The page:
Using JavaFX UI Controls


1 JavaFX UI Controls

This chapter provides an overview of the JavaFX UI controls available through the API.

The JavaFX UI controls are built by using nodes in the scene graph. Therefore, the controls can use the visually rich features of the JavaFX platform. Because the JavaFX APIs are fully implemented in Java, you can easily integrate the JavaFX UI controls into your existing Java applications.

Figure 1-1 shows the typical UI controls you can find in the Ensemble sample application. Try this application to evaluate the wide range of controls, their behavior, and available styles.

Figure 1-1 JavaFX UI Controls

Description of Figure 1-1 follows
Description of "Figure 1-1 JavaFX UI Controls"

Supported UI Controls in JavaFX 2

The classes to construct UI controls reside in the javafx.scene.control package of the API.

The list of UI controls includes typical UI components that you might recognize from your previous development of client applications in Java. However, the JavaFX 2 SDK introduces new Java UI controls, like TitledPane, ColorPicker, and Pagination.

Figure 1-2 shows a screen capture of three TitledPane elements with lists of settings for a social network application. The lists can slide in (retract) and slide out (extend).

See the API documentation for the complete list of UI controls.

The UI control classes provide additional variables and methods beyond those of the Control class to support typical user interactions in an intuitive manner. You can assign a specific style to your UI components by applying Cascading Style Sheets (CSS). For some unusual tasks, you might need to extend the Control class to create a custom UI component, or use the Skin interface to define a new skin for an existing control.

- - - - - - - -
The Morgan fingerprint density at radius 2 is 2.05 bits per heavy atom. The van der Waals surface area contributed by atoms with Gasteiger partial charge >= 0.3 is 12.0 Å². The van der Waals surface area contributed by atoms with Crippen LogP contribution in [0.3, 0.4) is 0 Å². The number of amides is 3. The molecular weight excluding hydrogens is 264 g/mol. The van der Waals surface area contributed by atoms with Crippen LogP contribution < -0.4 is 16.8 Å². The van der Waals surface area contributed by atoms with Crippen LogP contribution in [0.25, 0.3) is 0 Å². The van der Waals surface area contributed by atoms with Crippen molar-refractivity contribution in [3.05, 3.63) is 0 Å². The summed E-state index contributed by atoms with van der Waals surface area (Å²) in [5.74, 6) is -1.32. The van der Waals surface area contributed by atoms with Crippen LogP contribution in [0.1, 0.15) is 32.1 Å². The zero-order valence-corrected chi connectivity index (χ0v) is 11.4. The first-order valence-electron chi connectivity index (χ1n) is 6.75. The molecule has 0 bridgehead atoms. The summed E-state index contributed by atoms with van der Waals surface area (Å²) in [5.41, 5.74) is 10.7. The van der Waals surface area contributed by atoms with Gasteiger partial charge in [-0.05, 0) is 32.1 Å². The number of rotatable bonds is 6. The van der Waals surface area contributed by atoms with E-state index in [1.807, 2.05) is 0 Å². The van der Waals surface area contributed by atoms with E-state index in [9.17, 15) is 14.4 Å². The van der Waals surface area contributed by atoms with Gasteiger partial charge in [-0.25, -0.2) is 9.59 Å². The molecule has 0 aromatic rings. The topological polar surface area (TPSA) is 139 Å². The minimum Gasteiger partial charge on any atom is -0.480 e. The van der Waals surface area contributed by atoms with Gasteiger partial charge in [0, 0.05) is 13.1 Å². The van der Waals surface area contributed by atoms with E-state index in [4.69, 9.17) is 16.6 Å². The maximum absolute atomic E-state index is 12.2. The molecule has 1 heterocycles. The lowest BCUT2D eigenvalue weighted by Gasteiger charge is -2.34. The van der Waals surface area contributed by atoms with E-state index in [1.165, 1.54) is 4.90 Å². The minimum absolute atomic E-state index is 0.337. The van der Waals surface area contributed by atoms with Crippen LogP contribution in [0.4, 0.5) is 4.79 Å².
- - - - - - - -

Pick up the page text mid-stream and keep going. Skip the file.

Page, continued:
Features and Effects

Because UI controls from the javafx.scene.control package are all extensions of the Node class, they can be integrated with the scene graph rendering, animation, transformations, and animated transitions.

Consider the task of creating a button, applying a reflection to it, and animating the button by altering its opacity from its maximum value to its minimum value.

Figure 1-3 shows three states of the button through the animation timeline. The left image shows the button when its opacity is set to 1.0, the central image shows the opacity set to 0.8, and the right image shows the opacity set to 0.5.

Figure 1-3 Animated Button

Screenshot of the animated button
Description of "Figure 1-3 Animated Button"

By using the JavaFX APIs, you can implement this task with only a few lines of code.

Example 1-1 creates and starts an indefinite timeline, where within a key frame of 600 milliseconds the button's opacity changes from its default value (1.0) to 0.0. The setAutoReverse method enables the reverse order.

Example 1-1 Creating an Animated Button

import javafx.animation.KeyFrame;
import javafx.animation.KeyValue;
import javafx.animation.Timeline;
import javafx.util.Duration;
import javafx.scene.control.Button;
import javafx.scene.text.Font;
import javafx.scene.effect.Reflection;

Button button = new Button();
    button.setFont(new Font("Tahoma", 24));
    button.setEffect(new Reflection());
final Timeline timeline = new Timeline();
final KeyValue kv = new KeyValue(button.opacityProperty(), 0);